WATERLOO, Ontario — Are we the product of a hologram? Research shows that our universe may have been two-dimensional before the Big Bang reorganized life as we know it.
Published in the the journal Physical Review Letter, the study details a stunning theory that can compromise one’s existential stability. Scientists from England, Canada and Italy are more convinced that our universe, and everything in it, may be a result of holographic manifestation.
Kostas Skenderis, one of the authors of the research, compares the theory to something that we’re all familiar with: a credit card.
“Imagine that everything you see, feel and hear in three dimensions (and your perception of time) in fact emanates from a flat two-dimensional field,” explains Skenderis, a professor of mathematical sciences at the University of Southampton, in a media release. “The idea is similar to that of ordinary holograms where a three-dimensional image is encoded in a two-dimensional surface, such as in the hologram on a credit card. However, this time, the entire universe is encoded!”
‘Simplest theory of the early universe’
The group examined measurements that were gathered by the Planck telescope, which was capable of mapping out cosmic microwave background radiation that still lingers as result of the Big Bang. Skenderis says that the team conducted the research based on the youngest stages of the universe.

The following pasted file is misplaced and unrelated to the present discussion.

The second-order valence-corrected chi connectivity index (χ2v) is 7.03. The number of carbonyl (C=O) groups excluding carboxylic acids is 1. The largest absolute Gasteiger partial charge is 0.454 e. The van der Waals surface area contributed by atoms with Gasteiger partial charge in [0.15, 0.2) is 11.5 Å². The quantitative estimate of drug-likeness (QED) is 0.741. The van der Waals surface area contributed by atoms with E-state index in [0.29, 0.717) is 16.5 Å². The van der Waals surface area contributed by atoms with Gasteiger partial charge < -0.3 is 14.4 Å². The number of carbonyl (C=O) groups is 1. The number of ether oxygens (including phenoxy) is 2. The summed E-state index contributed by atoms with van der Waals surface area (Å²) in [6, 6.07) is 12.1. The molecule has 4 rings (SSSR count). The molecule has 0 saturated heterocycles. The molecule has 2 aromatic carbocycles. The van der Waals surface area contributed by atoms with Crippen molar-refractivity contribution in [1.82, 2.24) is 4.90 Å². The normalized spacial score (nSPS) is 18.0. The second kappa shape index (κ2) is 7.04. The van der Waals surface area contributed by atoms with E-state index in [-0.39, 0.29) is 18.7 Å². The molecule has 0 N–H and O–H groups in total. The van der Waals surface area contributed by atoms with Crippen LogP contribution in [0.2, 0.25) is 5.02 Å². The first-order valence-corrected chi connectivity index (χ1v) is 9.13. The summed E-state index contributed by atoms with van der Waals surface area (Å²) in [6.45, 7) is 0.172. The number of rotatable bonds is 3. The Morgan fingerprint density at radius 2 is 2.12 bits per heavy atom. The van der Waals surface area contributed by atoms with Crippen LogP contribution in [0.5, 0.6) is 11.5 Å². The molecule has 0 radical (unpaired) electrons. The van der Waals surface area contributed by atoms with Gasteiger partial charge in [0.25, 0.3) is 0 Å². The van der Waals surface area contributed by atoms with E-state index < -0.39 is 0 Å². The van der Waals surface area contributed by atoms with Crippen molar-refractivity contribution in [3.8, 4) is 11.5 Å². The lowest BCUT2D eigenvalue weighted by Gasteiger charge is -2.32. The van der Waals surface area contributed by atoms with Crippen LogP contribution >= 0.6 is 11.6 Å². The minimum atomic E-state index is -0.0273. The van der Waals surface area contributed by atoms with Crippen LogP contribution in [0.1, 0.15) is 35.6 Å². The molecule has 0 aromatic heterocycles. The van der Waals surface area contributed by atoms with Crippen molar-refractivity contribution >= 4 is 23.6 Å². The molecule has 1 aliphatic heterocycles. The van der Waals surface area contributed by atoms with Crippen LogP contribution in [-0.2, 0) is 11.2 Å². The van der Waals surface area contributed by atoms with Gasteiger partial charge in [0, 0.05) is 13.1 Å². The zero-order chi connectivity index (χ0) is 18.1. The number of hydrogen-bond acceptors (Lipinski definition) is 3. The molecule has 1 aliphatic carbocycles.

Two of the most widely accepted concepts in the science community, quantum mechanics and general relativity, happen to be very contradictory to one another in representing the nature of our universe. By theorizing the removal of a one of the spatial dimensions, the two theories are more acquiescent.
“Holography is a huge leap forward in the way we think about the structure and creation of the universe. Einstein’s theory of general relativity explains almost everything large scale in the universe very well, but starts to unravel when examining its origins and mechanisms at quantum level,” says Skenderis. “Scientists have been working for decades to combine Einstein’s theory of gravity and quantum theory. Some believe the concept of a holographic universe has the potential to reconcile the two. I hope our research takes us another step towards this.”
Niayesh Afshordi, the lead author of the published analysis, would take this theory to the bank.
“I would argue that this is the simplest theory of the early universe. And so far, this is as simple as it gets,” he told CBC News. But don’t have a complete existential meltdown. Afshordi reassured us by letting us know we’re probably still real. “As far as you’re concerned, you do exist”.